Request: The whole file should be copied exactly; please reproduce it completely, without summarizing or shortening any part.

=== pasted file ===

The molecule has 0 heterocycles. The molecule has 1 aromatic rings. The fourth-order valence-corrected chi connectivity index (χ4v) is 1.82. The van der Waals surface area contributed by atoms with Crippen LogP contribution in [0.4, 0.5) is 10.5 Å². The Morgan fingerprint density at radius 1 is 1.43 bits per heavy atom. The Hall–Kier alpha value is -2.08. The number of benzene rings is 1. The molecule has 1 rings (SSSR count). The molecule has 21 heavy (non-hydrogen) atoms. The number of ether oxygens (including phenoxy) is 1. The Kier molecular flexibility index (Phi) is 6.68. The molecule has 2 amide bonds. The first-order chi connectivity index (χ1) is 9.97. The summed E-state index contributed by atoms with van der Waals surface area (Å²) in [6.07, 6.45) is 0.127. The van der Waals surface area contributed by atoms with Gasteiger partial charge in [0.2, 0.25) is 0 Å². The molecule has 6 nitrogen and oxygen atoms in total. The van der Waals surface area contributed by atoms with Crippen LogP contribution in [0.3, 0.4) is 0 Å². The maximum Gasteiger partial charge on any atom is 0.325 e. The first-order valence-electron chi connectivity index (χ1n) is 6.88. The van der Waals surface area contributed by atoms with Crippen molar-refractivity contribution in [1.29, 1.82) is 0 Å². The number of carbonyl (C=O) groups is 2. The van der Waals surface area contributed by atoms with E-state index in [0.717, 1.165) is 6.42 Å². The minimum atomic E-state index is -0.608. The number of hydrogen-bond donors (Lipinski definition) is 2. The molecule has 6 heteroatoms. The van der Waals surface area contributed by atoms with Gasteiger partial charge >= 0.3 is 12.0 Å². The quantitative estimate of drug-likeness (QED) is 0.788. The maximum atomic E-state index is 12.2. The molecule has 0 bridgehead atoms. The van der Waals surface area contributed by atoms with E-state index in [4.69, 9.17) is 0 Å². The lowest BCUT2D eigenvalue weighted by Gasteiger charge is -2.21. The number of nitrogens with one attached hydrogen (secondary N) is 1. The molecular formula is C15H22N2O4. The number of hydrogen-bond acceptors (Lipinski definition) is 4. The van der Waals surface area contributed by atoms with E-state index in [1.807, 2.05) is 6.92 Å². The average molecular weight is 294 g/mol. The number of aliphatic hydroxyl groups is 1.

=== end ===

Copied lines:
The molecule has 0 heterocycles. The molecule has 1 aromatic rings. The fourth-order valence-corrected chi connectivity index (χ4v) is 1.82. The van der Waals surface area contributed by atoms with Crippen LogP contribution in [0.4, 0.5) is 10.5 Å². The Morgan fingerprint density at radius 1 is 1.43 bits per heavy atom. The Hall–Kier alpha value is -2.08. The number of benzene rings is 1. The molecule has 1 rings (SSSR count). The molecule has 21 heavy (non-hydrogen) atoms. The number of ether oxygens (including phenoxy) is 1. The Kier molecular flexibility index (Phi) is 6.68. The molecule has 2 amide bonds. The first-order chi connectivity index (χ1) is 9.97. The summed E-state index contributed by atoms with van der Waals surface area (Å²) in [6.07, 6.45) is 0.127. The van der Waals surface area contributed by atoms with Gasteiger partial charge in [0.2, 0.25) is 0 Å². The molecule has 6 nitrogen and oxygen atoms in total. The van der Waals surface area contributed by atoms with Crippen LogP contribution in [0.3, 0.4) is 0 Å². The maximum Gasteiger partial charge on any atom is 0.325 e. The first-order valence-electron chi connectivity index (χ1n) is 6.88. The van der Waals surface area contributed by atoms with Crippen molar-refractivity contribution in [1.29, 1.82) is 0 Å². The number of carbonyl (C=O) groups is 2. The van der Waals surface area contributed by atoms with E-state index in [0.717, 1.165) is 6.42 Å². The minimum atomic E-state index is -0.608. The number of hydrogen-bond donors (Lipinski definition) is 2. The molecule has 6 heteroatoms. The van der Waals surface area contributed by atoms with Gasteiger partial charge >= 0.3 is 12.0 Å². The quantitative estimate of drug-likeness (QED) is 0.788. The maximum atomic E-state index is 12.2. The molecule has 0 bridgehead atoms. The van der Waals surface area contributed by atoms with E-state index in [4.69, 9.17) is 0 Å². The lowest BCUT2D eigenvalue weighted by Gasteiger charge is -2.21. The number of nitrogens with one attached hydrogen (secondary N) is 1. The molecular formula is C15H22N2O4. The number of hydrogen-bond acceptors (Lipinski definition) is 4. The van der Waals surface area contributed by atoms with E-state index in [1.807, 2.05) is 6.92 Å². The average molecular weight is 294 g/mol. The number of aliphatic hydroxyl groups is 1.